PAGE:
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B.C.’s first cases of chronic wasting disease found near Cranbrook

The provincial government is responding to the first cases of chronic wasting disease in B.C., both found in deer samples in the Kootenays.

Provincial officials said chronic wasting disease is an infectious and fatal illness affecting the cervid family, such as deer, elk, moose and caribou.

The province asks you to be cautious when eating deer meat.

“There is no direct evidence that the disease can be transmitted to humans and there have been no cases of the disease in humans,” said B.C. government officials. “However, to prevent any potential risk of transmission or illness, Health Canada and the World Health Organization recommend people not eat meat or other parts of an animal infected with chronic wasting disease.”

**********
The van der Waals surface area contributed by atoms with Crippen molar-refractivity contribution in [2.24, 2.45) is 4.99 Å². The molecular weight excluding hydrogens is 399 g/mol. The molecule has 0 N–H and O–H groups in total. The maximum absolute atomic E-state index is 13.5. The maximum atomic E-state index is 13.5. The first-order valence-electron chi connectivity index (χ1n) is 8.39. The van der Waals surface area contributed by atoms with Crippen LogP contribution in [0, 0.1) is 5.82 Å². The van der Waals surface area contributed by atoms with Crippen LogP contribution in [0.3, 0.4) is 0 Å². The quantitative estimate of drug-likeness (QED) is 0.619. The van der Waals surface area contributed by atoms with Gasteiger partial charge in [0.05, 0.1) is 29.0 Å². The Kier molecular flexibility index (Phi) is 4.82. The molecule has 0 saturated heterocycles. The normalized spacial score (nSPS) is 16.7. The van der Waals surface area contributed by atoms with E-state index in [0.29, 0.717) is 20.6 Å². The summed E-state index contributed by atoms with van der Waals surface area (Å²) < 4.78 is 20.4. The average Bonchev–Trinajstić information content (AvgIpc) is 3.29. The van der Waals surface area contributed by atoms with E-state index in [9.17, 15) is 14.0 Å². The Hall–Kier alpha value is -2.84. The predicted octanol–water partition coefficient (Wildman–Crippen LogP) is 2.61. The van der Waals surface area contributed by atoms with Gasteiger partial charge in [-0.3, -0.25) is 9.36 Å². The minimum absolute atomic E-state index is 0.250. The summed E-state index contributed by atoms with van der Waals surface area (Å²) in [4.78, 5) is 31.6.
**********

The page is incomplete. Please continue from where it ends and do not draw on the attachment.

If you see deer, elk, moose or caribou exhibiting symptoms such as weight loss, drooling, poor coordination, stumbling, or generally sick with no obvious reason, you should call the RAPP line at 1-877-952-7277 or the B.C. Wildlife Health Program.

The B.C. government said the two samples were both found south of Cranbrook.

“The first sample was from a harvested adult male mule deer,” said the B.C. government. “The second sample was from an adult female white-tailed deer that was struck on the road. The diagnosis was confirmed by the Canadian Food Inspection Agency reference laboratory on Jan. 31, 2024.”

The province had a surveillance and response plan in place to manage the risks of the disease spreading in B.C.

“Early response activities will be delivered within an initial response area (10-kilometre radius from the confirmed case) and will focus on confirming details of the situation and minimizing disease transmission and spread,” Said B.C. government officials. “People in the initial response area should remain attentive for further directions, including deer feeding in the area and the handling of carcasses.”

The provincial wildlife veterinarian is leading the response with support and input from B.C.’s chronic wasting disease advisory committee and regional working groups.

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